The new Barreras Shipyard is reassembled with three ships under construction
The company, now called Ría de Vigo, works on an oceanographic vessel, a fishing vessel and a patrol boat
Ría de Vigo - the old Barreras shipyard, which Armón bought - has three vessels under construction that ensure activity for several years. From Beiramar the work of one of the ships is visible, an oceanographic for the Icelandic Marine Research Institute with a cost of 33.5 million euros.
The company has two other contracts in force, which are a patrol boat for the Civil Guard and a fishing boat for the Vigo shipowner Copemar. The latter is a trawler for the South Atlantic Squid joint venture, formed between the Galician fishing company and its Falkland Islands partner Beauchene Fishing. The 70-meter-long freezer vessel will be dedicated to capturing squid in Falkland waters, and will replace the 'Baffin Bay', which suffered a fire and sank in the Vigo port in 2020.
The vessel for the Maritime Service of the Civil Guard (SEMAR), which has a cost of 35 million euros, is scheduled to be delivered in 2025 and will be a milestone for the Spanish armed institute as it is the largest vessel in its fleet, 82-meters-long.
Ría de Vigo has started a little over a year ago and its first contract was the construction of a fishing boat for a Cooke group Argentine subsidiary that was delivered this summer.
In the old Barreras shipyard facilities, work is also being done on cutting steel blocks for an oceanographic ship for Holland, although this ship will be assembled in Armón, which these days began construction and was attended by a delegation from the Royal Dutch Institute for Marine Research (NIOZ). The ship, costing 70 million euros, will be 80 meters long and will be the jewel in the crown of the Dutch public body.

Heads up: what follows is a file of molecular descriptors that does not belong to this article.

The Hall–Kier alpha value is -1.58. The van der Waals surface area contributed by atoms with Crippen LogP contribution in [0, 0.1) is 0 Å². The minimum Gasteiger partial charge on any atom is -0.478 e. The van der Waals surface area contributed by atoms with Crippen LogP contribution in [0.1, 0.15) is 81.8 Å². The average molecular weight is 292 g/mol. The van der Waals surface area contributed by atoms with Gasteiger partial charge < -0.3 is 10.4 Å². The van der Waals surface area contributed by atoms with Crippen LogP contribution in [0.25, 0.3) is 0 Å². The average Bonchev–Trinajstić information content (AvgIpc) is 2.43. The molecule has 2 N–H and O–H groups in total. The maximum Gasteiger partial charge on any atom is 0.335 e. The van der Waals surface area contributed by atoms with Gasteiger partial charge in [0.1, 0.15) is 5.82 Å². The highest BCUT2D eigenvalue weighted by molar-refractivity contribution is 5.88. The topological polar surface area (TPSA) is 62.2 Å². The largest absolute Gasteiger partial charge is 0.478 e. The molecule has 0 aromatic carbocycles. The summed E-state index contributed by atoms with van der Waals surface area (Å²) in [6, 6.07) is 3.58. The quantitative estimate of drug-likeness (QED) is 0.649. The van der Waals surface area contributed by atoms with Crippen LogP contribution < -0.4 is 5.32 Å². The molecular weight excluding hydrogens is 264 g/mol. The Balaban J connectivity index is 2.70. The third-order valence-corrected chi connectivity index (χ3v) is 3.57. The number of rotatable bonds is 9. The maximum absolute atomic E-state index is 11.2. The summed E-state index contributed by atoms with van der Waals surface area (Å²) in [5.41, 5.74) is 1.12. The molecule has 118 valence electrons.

Armón factory facilities in Vigo is building two other oceanographics, one for New Zealand and another for the CSIC-IEO of Spain, which is already afloat. It is Odón de Buen, one of the most advanced scientific research ships in the world. She measures 84.3-meters-long, and the Ministry of Science invested 85 million euros in the new jewel in the crown of the Spanish scientific fleet.
Armón was also awarded a contract by the Regional Fisheries Directorate of the Azores Islands to build a 40-meter-long oceanographic survey for an amount of 20 million euros that could be transferred to Vigo’s Bay.
Both shipbuilding factories share facilities since a year ago, the old Aucosa facilities in Beiramar that physically separated Armón from the old Barreras was demolished, giving rise to the largest private shipyard in Spain.
The sector slows down due to the lack of qualified employment
The Society for the Study of Maritime Resources (Soermar) warns of the slowdown in shipbuilding in Spain due to the shortage of professional profiles, among which are naval mechanics, assemblers, boilermakers, draftsmen, 3D and 4D designers, architects’ naval officers or project managers, among others.
The shipbuilding industry is one of the sectors with the greatest shortage of qualified labour force in our country and in 2030 it is expected that 40% of current workers will retire, according to data managed by Soermar, which warns of the need for the sector to attract qualified digital talent with profiles linked to emerging markets such as new fuels, energy efficiency, sustainability, and offshore wind.
'Upskilling Shipbuilding Workforce in Europe' EU project estimates that in the next five years it will be necessary to train around 200,000 people in specific skills to work in the shipbuilding industry.